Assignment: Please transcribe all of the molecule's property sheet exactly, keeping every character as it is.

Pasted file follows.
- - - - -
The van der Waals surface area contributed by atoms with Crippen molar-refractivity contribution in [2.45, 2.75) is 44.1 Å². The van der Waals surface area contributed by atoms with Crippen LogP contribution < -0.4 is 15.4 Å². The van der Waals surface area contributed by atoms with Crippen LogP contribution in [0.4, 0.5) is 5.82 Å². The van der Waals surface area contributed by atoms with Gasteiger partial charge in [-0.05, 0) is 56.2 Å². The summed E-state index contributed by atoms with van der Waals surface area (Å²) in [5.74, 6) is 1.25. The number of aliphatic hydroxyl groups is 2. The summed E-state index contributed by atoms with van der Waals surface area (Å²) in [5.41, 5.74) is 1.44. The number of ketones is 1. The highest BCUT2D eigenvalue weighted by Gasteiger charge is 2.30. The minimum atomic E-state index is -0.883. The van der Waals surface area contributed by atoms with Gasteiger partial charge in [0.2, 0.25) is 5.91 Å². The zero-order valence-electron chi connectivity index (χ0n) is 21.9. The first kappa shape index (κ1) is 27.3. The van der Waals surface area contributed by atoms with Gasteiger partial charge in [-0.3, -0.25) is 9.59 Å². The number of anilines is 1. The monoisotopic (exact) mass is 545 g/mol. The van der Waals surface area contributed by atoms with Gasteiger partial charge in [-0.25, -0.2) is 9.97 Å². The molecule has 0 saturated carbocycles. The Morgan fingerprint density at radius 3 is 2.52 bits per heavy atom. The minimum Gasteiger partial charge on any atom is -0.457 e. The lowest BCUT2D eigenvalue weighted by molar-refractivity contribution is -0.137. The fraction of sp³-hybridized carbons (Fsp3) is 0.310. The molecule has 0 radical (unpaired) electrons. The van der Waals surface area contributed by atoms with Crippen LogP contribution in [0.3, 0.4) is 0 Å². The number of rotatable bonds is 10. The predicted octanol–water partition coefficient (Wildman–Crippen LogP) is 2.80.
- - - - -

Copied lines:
The van der Waals surface area contributed by atoms with Crippen molar-refractivity contribution in [2.45, 2.75) is 44.1 Å². The van der Waals surface area contributed by atoms with Crippen LogP contribution < -0.4 is 15.4 Å². The van der Waals surface area contributed by atoms with Crippen LogP contribution in [0.4, 0.5) is 5.82 Å². The van der Waals surface area contributed by atoms with Gasteiger partial charge in [-0.05, 0) is 56.2 Å². The summed E-state index contributed by atoms with van der Waals surface area (Å²) in [5.74, 6) is 1.25. The number of aliphatic hydroxyl groups is 2. The summed E-state index contributed by atoms with van der Waals surface area (Å²) in [5.41, 5.74) is 1.44. The number of ketones is 1. The highest BCUT2D eigenvalue weighted by Gasteiger charge is 2.30. The minimum atomic E-state index is -0.883. The van der Waals surface area contributed by atoms with Gasteiger partial charge in [0.2, 0.25) is 5.91 Å². The zero-order valence-electron chi connectivity index (χ0n) is 21.9. The first kappa shape index (κ1) is 27.3. The van der Waals surface area contributed by atoms with Gasteiger partial charge in [-0.3, -0.25) is 9.59 Å². The number of anilines is 1. The monoisotopic (exact) mass is 545 g/mol. The van der Waals surface area contributed by atoms with Gasteiger partial charge in [-0.25, -0.2) is 9.97 Å². The molecule has 0 saturated carbocycles. The Morgan fingerprint density at radius 3 is 2.52 bits per heavy atom. The minimum Gasteiger partial charge on any atom is -0.457 e. The lowest BCUT2D eigenvalue weighted by molar-refractivity contribution is -0.137. The fraction of sp³-hybridized carbons (Fsp3) is 0.310. The molecule has 0 radical (unpaired) electrons. The van der Waals surface area contributed by atoms with Crippen LogP contribution in [0.3, 0.4) is 0 Å². The number of rotatable bonds is 10. The predicted octanol–water partition coefficient (Wildman–Crippen LogP) is 2.80.